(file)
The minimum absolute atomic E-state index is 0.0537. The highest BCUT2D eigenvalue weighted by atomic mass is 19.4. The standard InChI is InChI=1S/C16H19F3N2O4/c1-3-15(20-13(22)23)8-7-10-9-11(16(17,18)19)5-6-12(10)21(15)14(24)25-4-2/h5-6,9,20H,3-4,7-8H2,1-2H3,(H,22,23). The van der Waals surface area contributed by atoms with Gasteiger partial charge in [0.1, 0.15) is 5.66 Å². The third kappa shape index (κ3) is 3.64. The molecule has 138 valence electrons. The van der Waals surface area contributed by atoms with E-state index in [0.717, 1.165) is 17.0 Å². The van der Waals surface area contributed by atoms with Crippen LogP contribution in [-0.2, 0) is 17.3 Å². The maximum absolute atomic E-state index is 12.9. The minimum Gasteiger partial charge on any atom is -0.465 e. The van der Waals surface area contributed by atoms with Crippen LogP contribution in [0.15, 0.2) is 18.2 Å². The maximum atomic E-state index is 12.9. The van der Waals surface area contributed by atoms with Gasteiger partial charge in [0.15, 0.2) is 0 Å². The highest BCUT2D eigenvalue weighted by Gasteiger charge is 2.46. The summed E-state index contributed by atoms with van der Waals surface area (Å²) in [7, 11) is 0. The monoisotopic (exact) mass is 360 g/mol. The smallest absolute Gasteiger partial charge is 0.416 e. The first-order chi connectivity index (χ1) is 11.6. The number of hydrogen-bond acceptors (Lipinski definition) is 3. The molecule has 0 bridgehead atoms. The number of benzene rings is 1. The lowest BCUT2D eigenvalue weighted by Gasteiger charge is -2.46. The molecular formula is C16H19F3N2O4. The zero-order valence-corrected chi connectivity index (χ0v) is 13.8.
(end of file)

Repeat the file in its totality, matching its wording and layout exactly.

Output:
The minimum absolute atomic E-state index is 0.0537. The highest BCUT2D eigenvalue weighted by atomic mass is 19.4. The standard InChI is InChI=1S/C16H19F3N2O4/c1-3-15(20-13(22)23)8-7-10-9-11(16(17,18)19)5-6-12(10)21(15)14(24)25-4-2/h5-6,9,20H,3-4,7-8H2,1-2H3,(H,22,23). The van der Waals surface area contributed by atoms with Gasteiger partial charge in [0.1, 0.15) is 5.66 Å². The third kappa shape index (κ3) is 3.64. The molecule has 138 valence electrons. The van der Waals surface area contributed by atoms with E-state index in [0.717, 1.165) is 17.0 Å². The van der Waals surface area contributed by atoms with Crippen LogP contribution in [-0.2, 0) is 17.3 Å². The maximum absolute atomic E-state index is 12.9. The minimum Gasteiger partial charge on any atom is -0.465 e. The van der Waals surface area contributed by atoms with Crippen LogP contribution in [0.15, 0.2) is 18.2 Å². The maximum atomic E-state index is 12.9. The van der Waals surface area contributed by atoms with Gasteiger partial charge in [0.15, 0.2) is 0 Å². The highest BCUT2D eigenvalue weighted by Gasteiger charge is 2.46. The summed E-state index contributed by atoms with van der Waals surface area (Å²) in [7, 11) is 0. The monoisotopic (exact) mass is 360 g/mol. The smallest absolute Gasteiger partial charge is 0.416 e. The first-order chi connectivity index (χ1) is 11.6. The number of hydrogen-bond acceptors (Lipinski definition) is 3. The molecule has 0 bridgehead atoms. The number of benzene rings is 1. The lowest BCUT2D eigenvalue weighted by Gasteiger charge is -2.46. The molecular formula is C16H19F3N2O4. The zero-order valence-corrected chi connectivity index (χ0v) is 13.8.